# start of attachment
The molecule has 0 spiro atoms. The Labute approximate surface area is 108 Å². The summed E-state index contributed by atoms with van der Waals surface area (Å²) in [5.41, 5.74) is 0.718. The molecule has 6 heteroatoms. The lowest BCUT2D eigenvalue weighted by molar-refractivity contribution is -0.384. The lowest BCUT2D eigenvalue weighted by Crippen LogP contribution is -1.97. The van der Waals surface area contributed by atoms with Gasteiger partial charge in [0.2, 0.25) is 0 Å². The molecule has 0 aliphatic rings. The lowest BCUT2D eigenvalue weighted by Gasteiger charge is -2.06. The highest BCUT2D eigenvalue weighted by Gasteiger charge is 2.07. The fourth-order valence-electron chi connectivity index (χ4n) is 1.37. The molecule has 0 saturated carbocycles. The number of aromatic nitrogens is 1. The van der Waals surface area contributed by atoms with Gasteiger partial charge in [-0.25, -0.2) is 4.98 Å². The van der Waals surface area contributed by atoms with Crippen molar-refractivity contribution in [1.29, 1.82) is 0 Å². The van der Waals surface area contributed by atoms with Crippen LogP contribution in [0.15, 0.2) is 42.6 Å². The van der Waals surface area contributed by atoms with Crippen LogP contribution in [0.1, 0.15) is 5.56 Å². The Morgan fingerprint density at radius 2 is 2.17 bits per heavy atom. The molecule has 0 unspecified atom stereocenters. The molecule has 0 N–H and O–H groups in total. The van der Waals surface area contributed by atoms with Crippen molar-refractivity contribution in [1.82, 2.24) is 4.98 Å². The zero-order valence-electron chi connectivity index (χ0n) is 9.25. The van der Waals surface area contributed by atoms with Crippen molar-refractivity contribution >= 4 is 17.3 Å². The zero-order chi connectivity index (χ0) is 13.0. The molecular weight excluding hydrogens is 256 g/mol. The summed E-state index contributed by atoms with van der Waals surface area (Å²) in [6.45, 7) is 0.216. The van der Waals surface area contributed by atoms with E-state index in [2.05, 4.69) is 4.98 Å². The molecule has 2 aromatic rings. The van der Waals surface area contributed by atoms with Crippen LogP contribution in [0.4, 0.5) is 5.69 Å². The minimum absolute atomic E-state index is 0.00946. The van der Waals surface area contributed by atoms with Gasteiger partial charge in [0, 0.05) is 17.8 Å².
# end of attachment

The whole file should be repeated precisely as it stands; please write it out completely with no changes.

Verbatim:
The molecule has 0 spiro atoms. The Labute approximate surface area is 108 Å². The summed E-state index contributed by atoms with van der Waals surface area (Å²) in [5.41, 5.74) is 0.718. The molecule has 6 heteroatoms. The lowest BCUT2D eigenvalue weighted by molar-refractivity contribution is -0.384. The lowest BCUT2D eigenvalue weighted by Crippen LogP contribution is -1.97. The van der Waals surface area contributed by atoms with Gasteiger partial charge in [0.2, 0.25) is 0 Å². The molecule has 0 aliphatic rings. The lowest BCUT2D eigenvalue weighted by Gasteiger charge is -2.06. The highest BCUT2D eigenvalue weighted by Gasteiger charge is 2.07. The fourth-order valence-electron chi connectivity index (χ4n) is 1.37. The molecule has 0 saturated carbocycles. The number of aromatic nitrogens is 1. The van der Waals surface area contributed by atoms with Gasteiger partial charge in [-0.25, -0.2) is 4.98 Å². The van der Waals surface area contributed by atoms with Crippen molar-refractivity contribution in [1.29, 1.82) is 0 Å². The van der Waals surface area contributed by atoms with Crippen LogP contribution in [0.15, 0.2) is 42.6 Å². The van der Waals surface area contributed by atoms with Crippen LogP contribution in [0.1, 0.15) is 5.56 Å². The Morgan fingerprint density at radius 2 is 2.17 bits per heavy atom. The molecule has 0 unspecified atom stereocenters. The molecule has 0 N–H and O–H groups in total. The van der Waals surface area contributed by atoms with Crippen molar-refractivity contribution in [1.82, 2.24) is 4.98 Å². The zero-order valence-electron chi connectivity index (χ0n) is 9.25. The van der Waals surface area contributed by atoms with Crippen molar-refractivity contribution >= 4 is 17.3 Å². The zero-order chi connectivity index (χ0) is 13.0. The molecular weight excluding hydrogens is 256 g/mol. The summed E-state index contributed by atoms with van der Waals surface area (Å²) in [6.45, 7) is 0.216. The van der Waals surface area contributed by atoms with E-state index in [2.05, 4.69) is 4.98 Å². The molecule has 2 aromatic rings. The van der Waals surface area contributed by atoms with Crippen LogP contribution in [0.4, 0.5) is 5.69 Å². The minimum absolute atomic E-state index is 0.00946. The van der Waals surface area contributed by atoms with Gasteiger partial charge in [0, 0.05) is 17.8 Å².